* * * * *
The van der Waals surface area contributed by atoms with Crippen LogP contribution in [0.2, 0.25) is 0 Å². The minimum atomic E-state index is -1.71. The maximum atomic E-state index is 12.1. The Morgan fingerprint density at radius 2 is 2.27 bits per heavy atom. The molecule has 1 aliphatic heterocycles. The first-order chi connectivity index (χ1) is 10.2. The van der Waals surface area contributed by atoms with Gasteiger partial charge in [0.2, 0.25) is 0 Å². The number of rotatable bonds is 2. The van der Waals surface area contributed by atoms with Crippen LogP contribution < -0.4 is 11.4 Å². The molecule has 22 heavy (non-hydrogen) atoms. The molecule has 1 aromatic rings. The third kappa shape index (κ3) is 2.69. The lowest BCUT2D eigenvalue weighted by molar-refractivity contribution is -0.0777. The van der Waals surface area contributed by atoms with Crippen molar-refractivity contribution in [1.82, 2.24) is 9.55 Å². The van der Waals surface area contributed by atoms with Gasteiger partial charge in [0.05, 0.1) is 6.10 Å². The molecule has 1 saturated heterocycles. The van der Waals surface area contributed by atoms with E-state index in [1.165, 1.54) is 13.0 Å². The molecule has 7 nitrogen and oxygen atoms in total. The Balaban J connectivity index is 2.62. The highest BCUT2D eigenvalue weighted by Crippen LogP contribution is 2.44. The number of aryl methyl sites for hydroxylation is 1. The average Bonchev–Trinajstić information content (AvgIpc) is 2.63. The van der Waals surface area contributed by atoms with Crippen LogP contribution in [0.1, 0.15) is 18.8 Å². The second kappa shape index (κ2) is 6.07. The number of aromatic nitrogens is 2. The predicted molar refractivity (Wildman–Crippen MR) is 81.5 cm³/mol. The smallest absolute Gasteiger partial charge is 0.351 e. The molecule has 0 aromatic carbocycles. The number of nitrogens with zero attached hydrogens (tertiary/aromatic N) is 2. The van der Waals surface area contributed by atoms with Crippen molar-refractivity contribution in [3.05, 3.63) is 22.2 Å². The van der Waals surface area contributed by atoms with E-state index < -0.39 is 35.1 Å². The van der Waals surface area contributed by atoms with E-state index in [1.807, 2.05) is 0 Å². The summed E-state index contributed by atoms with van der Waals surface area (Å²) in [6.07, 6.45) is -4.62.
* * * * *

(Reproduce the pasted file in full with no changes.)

The van der Waals surface area contributed by atoms with Crippen LogP contribution in [0.2, 0.25) is 0 Å². The minimum atomic E-state index is -1.71. The maximum atomic E-state index is 12.1. The Morgan fingerprint density at radius 2 is 2.27 bits per heavy atom. The molecule has 1 aliphatic heterocycles. The first-order chi connectivity index (χ1) is 10.2. The van der Waals surface area contributed by atoms with Gasteiger partial charge in [0.2, 0.25) is 0 Å². The number of rotatable bonds is 2. The van der Waals surface area contributed by atoms with Crippen LogP contribution < -0.4 is 11.4 Å². The molecule has 22 heavy (non-hydrogen) atoms. The molecule has 1 aromatic rings. The third kappa shape index (κ3) is 2.69. The lowest BCUT2D eigenvalue weighted by molar-refractivity contribution is -0.0777. The van der Waals surface area contributed by atoms with Crippen molar-refractivity contribution in [1.82, 2.24) is 9.55 Å². The van der Waals surface area contributed by atoms with Gasteiger partial charge in [0.05, 0.1) is 6.10 Å². The molecule has 1 saturated heterocycles. The van der Waals surface area contributed by atoms with E-state index in [1.165, 1.54) is 13.0 Å². The molecule has 7 nitrogen and oxygen atoms in total. The Balaban J connectivity index is 2.62. The highest BCUT2D eigenvalue weighted by Crippen LogP contribution is 2.44. The number of aryl methyl sites for hydroxylation is 1. The average Bonchev–Trinajstić information content (AvgIpc) is 2.63. The van der Waals surface area contributed by atoms with Crippen LogP contribution in [0.1, 0.15) is 18.8 Å². The second kappa shape index (κ2) is 6.07. The number of aromatic nitrogens is 2. The predicted molar refractivity (Wildman–Crippen MR) is 81.5 cm³/mol. The smallest absolute Gasteiger partial charge is 0.351 e. The molecule has 0 aromatic carbocycles. The number of nitrogens with zero attached hydrogens (tertiary/aromatic N) is 2. The van der Waals surface area contributed by atoms with Crippen molar-refractivity contribution in [3.05, 3.63) is 22.2 Å². The van der Waals surface area contributed by atoms with E-state index < -0.39 is 35.1 Å². The van der Waals surface area contributed by atoms with E-state index in [1.807, 2.05) is 0 Å². The summed E-state index contributed by atoms with van der Waals surface area (Å²) in [6.07, 6.45) is -4.62.